I am now in Paris to conduct research for my next book, on a French bishop in China, but I always come to Paris as a pilgrim first, and despite the refrain one often hears that, “France is no longer Catholic,” Paris is still a Catholic city.
As large groups of Asian tourists snap photographs of the medieval vaulted arches and rose windows, daily Mass at Notre Dame Cathedral is well attended by French Catholics; before Mass they kneel in the choir stalls, pray rosaries, read the Divine Office, or say devotions in front of the Blessed Sacrament. As I prayed at a side chapel before Mass, the young man beside me prayed his rosary, and when he received a phone call he answered his call with a whispered, “I’m praying right now” (Je prie maintenant).
At another church, almost as famous as Notre-Dame Cathedral here in Paris – the Chapel of the Miraculous Medal – one barely has room to stand as the crowds make their way to pray to Saint Vincent de Paul or Saint Catherine Labouré. The city’s churches have displayed large banners in appreciation of the life and example of Benedict XVI, each one simply saying, “Merci.” At the renowned La Procure bookstore near Saint Sulpice church, a book exhibit in honor of Pope Benedict XVI is located at the store’s entrance, and commemorative photo books in his honor are sold throughout the city.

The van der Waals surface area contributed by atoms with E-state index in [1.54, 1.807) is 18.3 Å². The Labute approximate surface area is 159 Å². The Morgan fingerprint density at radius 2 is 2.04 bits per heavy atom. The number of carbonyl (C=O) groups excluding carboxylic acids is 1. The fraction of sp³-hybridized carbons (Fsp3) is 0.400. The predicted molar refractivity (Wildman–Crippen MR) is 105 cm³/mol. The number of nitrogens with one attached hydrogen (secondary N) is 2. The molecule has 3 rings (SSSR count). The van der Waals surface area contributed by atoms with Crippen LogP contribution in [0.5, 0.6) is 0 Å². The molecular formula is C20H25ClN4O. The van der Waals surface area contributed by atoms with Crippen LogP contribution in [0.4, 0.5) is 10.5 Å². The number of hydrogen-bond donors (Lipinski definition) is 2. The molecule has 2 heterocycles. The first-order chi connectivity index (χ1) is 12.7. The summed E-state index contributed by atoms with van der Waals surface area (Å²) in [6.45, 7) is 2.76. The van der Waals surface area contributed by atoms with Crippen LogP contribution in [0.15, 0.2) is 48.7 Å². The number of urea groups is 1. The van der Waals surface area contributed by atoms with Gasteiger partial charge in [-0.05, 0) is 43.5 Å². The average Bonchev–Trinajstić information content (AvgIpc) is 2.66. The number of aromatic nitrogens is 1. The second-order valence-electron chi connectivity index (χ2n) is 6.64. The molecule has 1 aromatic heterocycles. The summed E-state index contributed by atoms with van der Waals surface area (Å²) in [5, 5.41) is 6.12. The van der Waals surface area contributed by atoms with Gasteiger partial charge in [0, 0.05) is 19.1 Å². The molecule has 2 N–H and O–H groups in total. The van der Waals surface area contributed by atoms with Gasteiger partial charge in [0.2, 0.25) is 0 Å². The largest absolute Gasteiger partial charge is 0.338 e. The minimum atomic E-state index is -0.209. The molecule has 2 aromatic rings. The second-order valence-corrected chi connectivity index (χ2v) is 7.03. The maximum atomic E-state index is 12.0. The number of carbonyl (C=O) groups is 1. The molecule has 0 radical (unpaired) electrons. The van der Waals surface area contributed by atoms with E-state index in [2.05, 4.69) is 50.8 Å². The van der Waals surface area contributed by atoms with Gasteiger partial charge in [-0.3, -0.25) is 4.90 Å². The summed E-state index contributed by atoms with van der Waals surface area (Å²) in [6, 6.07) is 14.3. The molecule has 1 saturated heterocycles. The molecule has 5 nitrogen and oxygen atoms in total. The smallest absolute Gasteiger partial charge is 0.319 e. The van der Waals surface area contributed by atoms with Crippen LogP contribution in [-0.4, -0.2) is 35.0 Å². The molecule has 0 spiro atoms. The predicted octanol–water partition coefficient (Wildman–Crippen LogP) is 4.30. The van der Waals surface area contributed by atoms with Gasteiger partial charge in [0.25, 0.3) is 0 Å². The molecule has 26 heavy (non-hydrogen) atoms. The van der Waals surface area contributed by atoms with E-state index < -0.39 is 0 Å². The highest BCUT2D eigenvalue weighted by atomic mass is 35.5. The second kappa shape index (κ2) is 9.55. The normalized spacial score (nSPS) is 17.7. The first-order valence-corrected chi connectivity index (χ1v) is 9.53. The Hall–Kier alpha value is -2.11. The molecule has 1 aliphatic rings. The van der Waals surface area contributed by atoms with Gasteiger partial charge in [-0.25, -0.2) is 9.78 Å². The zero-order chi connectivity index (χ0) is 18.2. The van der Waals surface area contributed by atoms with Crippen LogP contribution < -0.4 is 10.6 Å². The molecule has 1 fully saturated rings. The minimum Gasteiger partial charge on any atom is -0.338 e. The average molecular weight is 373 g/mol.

It is clear that most Parisian Catholics are attached to Benedict XVI; Catholic bookstores brim with his books and recent DVDs about his life, though it is also clear that they anxiously await the next Holy Father. The Church in France remains divided – the majority of vocations are in Traditionalist seminaries – and the next Pope’s ability to mitigate the antagonisms between the growing Traditionalist community and the historically unsympathetic French Catholic hierarchy will figure largely in the future of French Catholicism.
But despite the Church’s internal tensions in France, larger tensions between French Catholics and the secular culture that surrounds them has, it seems, begun to create greater Catholic solidarity. As the Church in France recoils temporarily from political and secular assaults, it continues to celebrate the life and service of Benedict XVI, and waits to replace the “Merci” banners in appreciation for the service of Benedict XVI with “Bienvenue” banners to welcome the next leader of the Church, and of France, the “eldest daughter of the Church.”
Below, photos taken March 6-7 in Paris (top to bottom, taken by author): Notre Dame Cathedral Thanks Benedict XVI, Saint-Germain-des-Prés Church Thanks Benedict XVI, and La Procure Catholic Bookstore Benedict XVI Book Exhibit: